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Lowering the Tone: 45 Years of Robyn Archer (1993)

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clip 'Menstruation blues' education content clip 1, 2

This clip chosen to be PG

Clip description

Australian singer Robyn Archer performs the song 'Menstruation Blues’. 'I explore anything that I want to’, says Archer.

Teacher’s notes

provided by The Le@rning FederationEducation Services Australia

This clip shows Robyn Archer speaking about female musicians, then several women, Archer included, performing the song 'Menstruation blues’. Archer then speaks about young women entertainers and their role in the 'vanguard’ of women’s issues.

Educational value points

  • The clip presents vocal artist Robyn Archer performing her song 'Menstruation blues’. Written by Archer, the 8-minute song was released on the album The Ladies’ Choice in 1977. The album, Archer’s first, was the first Australian record produced by women (Robyn Archer and Diana Manson) and at the time of its release was considered shocking for its confronting lyrics.
  • Archer’s song about menstruation is an example of how artists sometimes challenge and break conventions in their work. Written in the late 1970s, the song uses the traditional blues style to sing about a generally taboo subject. During the late 1960s and 70s, feminists challenged not only women’s rights to social and economic equality and the rights to contraception and birth control but also the right to speak about their bodies. This song, which includes descriptions of the experience of menstruation, was groundbreaking at the time.
  • 'Menstruation blues’ was performed as part of the cabaret Pack of Women. The show featured female-focused songs performed by all women singers (including Judi Connelli, Tracy Harvey and Jo Kennedy). It was first performed at the Drill Hall, London, in 1981 and toured Australia in 1983. ABC TV produced a television version of the soundtrack, which won the 1986 Australian Recording Industry Association (ARIA) Award for Best Soundtrack.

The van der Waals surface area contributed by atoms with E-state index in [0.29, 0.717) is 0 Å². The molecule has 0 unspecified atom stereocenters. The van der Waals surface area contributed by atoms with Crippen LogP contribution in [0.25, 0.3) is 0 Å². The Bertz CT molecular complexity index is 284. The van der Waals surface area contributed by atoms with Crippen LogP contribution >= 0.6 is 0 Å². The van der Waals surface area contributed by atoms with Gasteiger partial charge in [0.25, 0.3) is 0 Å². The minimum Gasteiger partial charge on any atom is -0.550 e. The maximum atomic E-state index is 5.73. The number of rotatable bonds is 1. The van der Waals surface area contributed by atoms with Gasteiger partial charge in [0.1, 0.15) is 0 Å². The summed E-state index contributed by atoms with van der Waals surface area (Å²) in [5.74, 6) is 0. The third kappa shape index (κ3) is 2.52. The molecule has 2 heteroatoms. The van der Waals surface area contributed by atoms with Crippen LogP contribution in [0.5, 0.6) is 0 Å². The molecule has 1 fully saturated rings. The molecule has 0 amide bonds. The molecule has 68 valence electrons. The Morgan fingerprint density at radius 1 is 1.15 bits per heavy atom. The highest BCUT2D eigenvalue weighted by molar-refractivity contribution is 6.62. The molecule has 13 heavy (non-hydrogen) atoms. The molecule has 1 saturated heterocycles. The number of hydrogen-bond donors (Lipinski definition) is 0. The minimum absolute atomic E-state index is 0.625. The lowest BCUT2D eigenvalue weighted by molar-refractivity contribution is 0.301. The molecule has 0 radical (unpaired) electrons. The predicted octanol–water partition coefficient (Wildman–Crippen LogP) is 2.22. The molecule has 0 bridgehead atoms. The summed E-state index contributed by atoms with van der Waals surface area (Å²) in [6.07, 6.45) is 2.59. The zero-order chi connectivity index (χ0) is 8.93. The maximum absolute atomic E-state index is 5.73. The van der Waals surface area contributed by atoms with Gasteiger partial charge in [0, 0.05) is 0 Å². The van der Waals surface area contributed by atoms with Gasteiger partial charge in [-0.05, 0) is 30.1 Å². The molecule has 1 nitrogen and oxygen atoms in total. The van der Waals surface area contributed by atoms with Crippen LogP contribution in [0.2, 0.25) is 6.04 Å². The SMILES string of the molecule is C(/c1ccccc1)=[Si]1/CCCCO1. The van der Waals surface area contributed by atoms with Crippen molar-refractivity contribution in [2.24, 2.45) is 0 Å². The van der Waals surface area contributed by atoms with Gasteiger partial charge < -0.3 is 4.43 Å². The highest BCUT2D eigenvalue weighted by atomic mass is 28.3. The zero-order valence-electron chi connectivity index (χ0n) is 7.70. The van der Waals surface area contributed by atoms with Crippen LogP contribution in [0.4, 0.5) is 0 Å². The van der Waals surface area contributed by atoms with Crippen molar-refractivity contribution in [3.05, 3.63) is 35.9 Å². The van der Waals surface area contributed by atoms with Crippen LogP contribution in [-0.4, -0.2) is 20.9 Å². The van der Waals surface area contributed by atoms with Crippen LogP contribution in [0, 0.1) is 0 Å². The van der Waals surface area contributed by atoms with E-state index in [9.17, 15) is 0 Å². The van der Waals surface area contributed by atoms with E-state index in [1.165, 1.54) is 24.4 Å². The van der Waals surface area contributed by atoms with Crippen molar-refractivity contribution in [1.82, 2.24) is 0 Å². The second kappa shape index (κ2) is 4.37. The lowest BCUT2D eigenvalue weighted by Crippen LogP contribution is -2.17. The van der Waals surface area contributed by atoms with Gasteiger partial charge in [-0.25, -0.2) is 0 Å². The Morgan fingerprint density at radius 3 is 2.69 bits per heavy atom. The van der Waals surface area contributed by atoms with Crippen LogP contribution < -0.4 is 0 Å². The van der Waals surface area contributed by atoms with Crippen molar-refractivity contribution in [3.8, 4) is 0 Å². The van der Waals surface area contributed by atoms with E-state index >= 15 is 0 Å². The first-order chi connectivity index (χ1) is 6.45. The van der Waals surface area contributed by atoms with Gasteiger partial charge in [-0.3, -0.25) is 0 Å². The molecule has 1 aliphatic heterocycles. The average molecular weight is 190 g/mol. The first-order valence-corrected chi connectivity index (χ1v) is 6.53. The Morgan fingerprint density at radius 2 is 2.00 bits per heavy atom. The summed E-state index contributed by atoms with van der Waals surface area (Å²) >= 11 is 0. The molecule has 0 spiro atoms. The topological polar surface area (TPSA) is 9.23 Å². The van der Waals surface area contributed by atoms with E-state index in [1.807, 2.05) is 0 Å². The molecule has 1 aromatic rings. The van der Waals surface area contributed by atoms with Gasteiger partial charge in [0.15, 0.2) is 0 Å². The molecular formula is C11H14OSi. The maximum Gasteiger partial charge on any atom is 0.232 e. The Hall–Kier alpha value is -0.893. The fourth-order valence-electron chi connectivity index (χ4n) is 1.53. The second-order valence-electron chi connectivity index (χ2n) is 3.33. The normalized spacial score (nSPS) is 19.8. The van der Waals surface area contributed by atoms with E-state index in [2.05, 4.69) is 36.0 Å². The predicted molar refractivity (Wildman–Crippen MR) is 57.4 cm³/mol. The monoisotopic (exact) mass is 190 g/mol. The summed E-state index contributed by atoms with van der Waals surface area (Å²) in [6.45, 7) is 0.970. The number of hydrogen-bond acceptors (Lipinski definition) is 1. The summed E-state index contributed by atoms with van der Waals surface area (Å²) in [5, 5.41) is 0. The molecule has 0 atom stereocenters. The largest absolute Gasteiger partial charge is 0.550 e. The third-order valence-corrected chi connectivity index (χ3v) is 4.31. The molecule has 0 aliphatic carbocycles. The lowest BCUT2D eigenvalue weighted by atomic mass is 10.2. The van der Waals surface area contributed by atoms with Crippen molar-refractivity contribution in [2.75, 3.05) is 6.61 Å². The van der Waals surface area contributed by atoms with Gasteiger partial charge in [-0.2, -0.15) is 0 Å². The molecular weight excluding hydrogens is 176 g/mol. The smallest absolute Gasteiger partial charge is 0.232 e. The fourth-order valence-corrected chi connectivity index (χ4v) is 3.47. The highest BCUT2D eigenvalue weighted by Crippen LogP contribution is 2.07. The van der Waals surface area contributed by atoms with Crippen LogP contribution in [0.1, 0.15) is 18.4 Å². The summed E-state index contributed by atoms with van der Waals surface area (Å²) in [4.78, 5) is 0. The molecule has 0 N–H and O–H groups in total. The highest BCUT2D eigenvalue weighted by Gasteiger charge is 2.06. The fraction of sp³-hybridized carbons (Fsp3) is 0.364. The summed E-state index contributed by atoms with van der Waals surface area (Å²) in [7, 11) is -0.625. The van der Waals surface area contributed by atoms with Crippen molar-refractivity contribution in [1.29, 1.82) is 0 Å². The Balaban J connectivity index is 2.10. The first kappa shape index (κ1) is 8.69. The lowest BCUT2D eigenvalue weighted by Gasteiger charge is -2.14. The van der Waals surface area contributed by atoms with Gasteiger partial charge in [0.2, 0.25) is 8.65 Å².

• Robyn Archer is a singer, songwriter and director who has performed to great acclaim both nationally and internationally. She is renowned for her performance of the songs of Bertolt Brecht and Kurt Weill, which she presents in classic European cabaret style. She sings an eclectic range of songs, including country, classics and her own works. Her stage show A Star is Torn and album of the same name featured the songs of some of the great female singers of the 20th century.
  • Archer has been an important force in the Australian arts scene and she has had numerous roles in cultural organisations. She was Artistic Director of the National Festival of Australian Theatre for 3 years and of the Adelaide Festival in 1998 and 2000. In 2000, Archer was made an Officer of the Order of Australia (AO) and became a Chevalier de l’Ordre des Arts et des Lettres in 2001. Archer has been awarded honorary doctorates from both Flinders and Sydney Universities. Her interest in supporting the careers of female artists is hinted at in this clip.
  • The clip presents the work of Don Featherstone, who directed a series on talented artists titled Creative Spirits. A Star is Torn is part of the series. Creative Spirits was nominated for an Australian Film Institute (AFI) Award for Best Documentary. Featherstone’s other work includes Babakuieria, An Imaginary Life and The One Percenters.

This clip starts approximately 25 minutes into the documentary.

Robyn Archer is being interviewed.
Robyn Archer Women musicians in terms of people in bands, were more or less unknown um, there were almost — I mean, when the ‘Menstruation Blues’ came out, there was no song about any of that stuff.

We see footage of Robyn Archer and her band singing ‘Menstruation Blues’.

I got the menstruation . . . the menstruation blues
I got the menstruation . . . the menstruation blues
And I got ‘em so hard, I just don’t know how to lose ‘em

Oh, I can feel my life blood flowin’, flowin’ down the drain
Yeah, I can feel my life blood flowin’, flowin’ down the drain
And the hardest damn thing to face is, next month its all gonna happen again

I got this pain in my guts, and my head keeps spinning around . . .

Robyn is being interviewed.
Robyn I now basically think that women’s issues have other voices, they have other young, strong voices who, you know, in one’s 20s when a women gets out into the world after the harrowing business of adolescence, I think once you get into the world then young women want to say things and if they’re entertainers then they are writing the songs, they are doing the performances, they are in the vanguard. At my point in my life I am allowed and I allow myself to exploit anything that I want to.

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  • You may embed the clip for non-commercial educational purposes including for use on a school intranet site or a school resource catalogue.
  • The National Film and Sound Archive’s permission must be sought to amend any information in the materials, unless otherwise stated in notices throughout the Site.

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